(Warning: mild plot details contained within. No plotbreaking here.)
The 89th annual Academy Awards are on Sunday night, and for all intents and purposes, the race for Best Picture is of the two-horse variety. La La Land and Moonlight, two films so different that they might as well exist in different universes. So how can you begin to judge the two?
La La Land is a fine film. That is not a derogatory, especially in an industry where 85% of products are seemingly created in laboratories, polished to an egregious shine, and shot straight into the parts of our brains that are easiest to amuse. To be a “fine film” is to be one of three dozen films in a year that put thought, effort, and artistry into their creation, and it deserves its kudos for that.
And there is, beyond all else, a lot of thought put into La La Land. From the opening sequence, Damien Chazelle’s profound love for music, movies, musicals, movie music, and movie musicals shines. It hearkens back to a simpler Hollywood in both subject and genre, when small stories could be told on the back of lead chemistry with little interruption, and I think it’s a noble effort to look backward to something many may have forgot. The story is serviceable, the cinematography and choreography are stunning, and Ryan Gosling and Emma Stone have a natural compatibility that would be impossible to manufacture in a test tube. I would recommend it to anyone of any age, any creed. It is the definition of a crowd-pleaser.
But to say that La La Land is a tremendous feat of filmmaking, an achievement worthy of 14 Oscar nominations, tied for the most in history, is misguided at best and an act of erasure at worst.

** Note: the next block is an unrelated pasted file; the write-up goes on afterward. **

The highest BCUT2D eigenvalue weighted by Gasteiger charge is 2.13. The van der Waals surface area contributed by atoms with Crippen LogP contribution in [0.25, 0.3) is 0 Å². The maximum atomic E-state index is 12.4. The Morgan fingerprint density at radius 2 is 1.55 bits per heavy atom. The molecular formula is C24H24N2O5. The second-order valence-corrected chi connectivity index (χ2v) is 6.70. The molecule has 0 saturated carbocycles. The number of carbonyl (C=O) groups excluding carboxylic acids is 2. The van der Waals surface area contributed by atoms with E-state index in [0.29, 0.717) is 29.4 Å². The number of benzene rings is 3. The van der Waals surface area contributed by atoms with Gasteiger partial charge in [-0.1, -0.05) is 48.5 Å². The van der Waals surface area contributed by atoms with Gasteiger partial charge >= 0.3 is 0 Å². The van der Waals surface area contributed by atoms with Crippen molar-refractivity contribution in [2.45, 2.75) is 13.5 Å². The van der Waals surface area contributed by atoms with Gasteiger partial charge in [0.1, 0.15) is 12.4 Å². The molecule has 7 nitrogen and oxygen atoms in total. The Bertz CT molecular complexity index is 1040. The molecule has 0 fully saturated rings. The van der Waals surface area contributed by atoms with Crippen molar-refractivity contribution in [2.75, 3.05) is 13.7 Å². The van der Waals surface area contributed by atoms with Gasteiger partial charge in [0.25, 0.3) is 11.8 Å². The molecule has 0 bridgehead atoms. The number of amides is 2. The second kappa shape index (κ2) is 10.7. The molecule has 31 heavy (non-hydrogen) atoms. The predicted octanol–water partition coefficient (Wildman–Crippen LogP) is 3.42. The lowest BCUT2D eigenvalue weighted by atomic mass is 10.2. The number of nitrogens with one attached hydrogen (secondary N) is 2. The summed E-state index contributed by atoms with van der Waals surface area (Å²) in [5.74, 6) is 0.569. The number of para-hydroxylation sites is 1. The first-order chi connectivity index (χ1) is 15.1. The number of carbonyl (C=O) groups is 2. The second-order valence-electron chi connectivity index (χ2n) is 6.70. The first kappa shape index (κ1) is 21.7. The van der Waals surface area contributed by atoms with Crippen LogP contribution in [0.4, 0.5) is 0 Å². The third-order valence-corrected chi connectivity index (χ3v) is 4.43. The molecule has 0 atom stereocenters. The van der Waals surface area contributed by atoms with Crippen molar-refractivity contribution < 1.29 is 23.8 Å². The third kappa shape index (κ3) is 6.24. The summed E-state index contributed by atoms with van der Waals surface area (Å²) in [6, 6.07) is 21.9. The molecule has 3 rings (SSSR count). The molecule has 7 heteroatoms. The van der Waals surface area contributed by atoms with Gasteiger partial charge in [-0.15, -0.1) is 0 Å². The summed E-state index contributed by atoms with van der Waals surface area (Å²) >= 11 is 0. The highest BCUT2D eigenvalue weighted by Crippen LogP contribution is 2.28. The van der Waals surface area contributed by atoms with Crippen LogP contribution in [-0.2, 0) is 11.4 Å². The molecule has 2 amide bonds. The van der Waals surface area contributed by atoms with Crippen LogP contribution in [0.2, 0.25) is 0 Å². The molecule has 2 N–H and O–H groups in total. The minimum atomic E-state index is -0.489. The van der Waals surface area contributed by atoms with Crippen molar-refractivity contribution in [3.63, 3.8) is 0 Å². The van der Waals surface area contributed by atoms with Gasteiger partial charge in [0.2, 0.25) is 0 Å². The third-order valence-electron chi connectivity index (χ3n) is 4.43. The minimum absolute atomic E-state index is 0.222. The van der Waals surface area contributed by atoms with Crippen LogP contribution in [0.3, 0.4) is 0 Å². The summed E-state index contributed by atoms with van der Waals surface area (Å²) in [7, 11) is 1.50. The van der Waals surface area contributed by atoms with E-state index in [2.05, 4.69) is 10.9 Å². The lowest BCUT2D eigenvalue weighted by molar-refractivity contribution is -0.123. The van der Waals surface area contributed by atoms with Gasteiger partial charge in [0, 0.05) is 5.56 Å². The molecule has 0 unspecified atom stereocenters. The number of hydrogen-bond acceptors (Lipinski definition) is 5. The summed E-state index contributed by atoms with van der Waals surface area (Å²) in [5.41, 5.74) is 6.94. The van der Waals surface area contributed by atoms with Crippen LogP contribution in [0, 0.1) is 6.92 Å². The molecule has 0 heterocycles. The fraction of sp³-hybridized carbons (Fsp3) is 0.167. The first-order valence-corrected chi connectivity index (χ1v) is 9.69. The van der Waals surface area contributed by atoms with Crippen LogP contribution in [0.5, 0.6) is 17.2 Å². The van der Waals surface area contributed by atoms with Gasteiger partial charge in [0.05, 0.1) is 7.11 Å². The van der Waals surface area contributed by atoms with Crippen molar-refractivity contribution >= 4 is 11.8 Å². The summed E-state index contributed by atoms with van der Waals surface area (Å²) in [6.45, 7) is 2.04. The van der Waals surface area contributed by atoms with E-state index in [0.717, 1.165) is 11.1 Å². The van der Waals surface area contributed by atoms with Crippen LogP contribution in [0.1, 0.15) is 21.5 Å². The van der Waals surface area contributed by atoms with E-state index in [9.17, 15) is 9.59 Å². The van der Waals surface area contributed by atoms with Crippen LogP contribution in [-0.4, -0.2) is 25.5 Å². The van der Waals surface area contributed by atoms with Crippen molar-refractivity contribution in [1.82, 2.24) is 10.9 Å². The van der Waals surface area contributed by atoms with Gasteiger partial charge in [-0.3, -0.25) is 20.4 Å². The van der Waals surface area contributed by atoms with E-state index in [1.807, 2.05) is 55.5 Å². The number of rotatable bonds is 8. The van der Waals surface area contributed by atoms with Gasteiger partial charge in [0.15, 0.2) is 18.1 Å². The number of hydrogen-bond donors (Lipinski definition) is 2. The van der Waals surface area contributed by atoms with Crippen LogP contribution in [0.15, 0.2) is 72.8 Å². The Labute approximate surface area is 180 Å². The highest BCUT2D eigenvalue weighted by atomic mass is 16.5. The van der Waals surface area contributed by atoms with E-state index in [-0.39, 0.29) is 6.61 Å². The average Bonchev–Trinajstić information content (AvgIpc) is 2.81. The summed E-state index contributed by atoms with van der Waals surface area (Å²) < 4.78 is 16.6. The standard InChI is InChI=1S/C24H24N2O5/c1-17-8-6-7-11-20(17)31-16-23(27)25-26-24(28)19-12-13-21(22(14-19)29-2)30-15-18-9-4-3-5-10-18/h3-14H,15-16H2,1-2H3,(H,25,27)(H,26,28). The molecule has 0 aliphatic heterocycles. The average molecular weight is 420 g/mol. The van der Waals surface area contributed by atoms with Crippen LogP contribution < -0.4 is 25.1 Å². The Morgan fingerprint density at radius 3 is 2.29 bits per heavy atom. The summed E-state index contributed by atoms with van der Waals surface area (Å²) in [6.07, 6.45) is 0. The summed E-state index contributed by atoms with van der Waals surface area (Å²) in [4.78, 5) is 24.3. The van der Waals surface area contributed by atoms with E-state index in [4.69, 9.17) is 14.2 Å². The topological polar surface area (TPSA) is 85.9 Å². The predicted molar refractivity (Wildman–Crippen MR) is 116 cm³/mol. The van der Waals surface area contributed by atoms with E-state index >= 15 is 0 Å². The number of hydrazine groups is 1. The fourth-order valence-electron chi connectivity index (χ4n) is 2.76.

I was raised on movie musicals. I could not tell you how many times I have seen Singin’ in the Rain or The Pajama Game or Damn Yankees or Guys and Dolls; they were staples of my childhood in much the same way as Disney movies. I'm thankful that my parents introduced me to them. So while musicals are magical, something that Chazelle is able to breathlessly convey, they are not novel.
While La La Land touches the boundaries of what has been done before in the genre, every plot point, every development and little twist, and even the leitmotifs are familiar ground. We have seen one lead refuse to give the other the time of day, seen them slowly fall in love despite themselves, seen them drift apart due to poor timing and differing ambitions. And while the movie employs leaps in technology from the golden age of movie musicals, particularly in lighting, continuous shots, and sound-capturing technique, these are not leaps so profound as to reinvent the wheel. It hits the same beats that were hit in 1959 with just a dash more flair. And that’s fine.
The problems with La La Land are not limited to its relative safety. One area where it did have the ability to push the boundaries of the musical genre, at least in film, was in its casting and its depiction of race. Not surprising of their time, you would be hard-pressed to find a person of color in those musicals of yore, so there was a real chance to make some progress and create a world that looks more like our own. But here, in a musical ostensibly about jazz, a musical genre rooted entirely in blackness, there is one black character, and that character solely exists as a mild antagonist to the dreams of White Jazz Savior Ryan Gosling. (The phrase “save jazz” is used, albeit in jest.)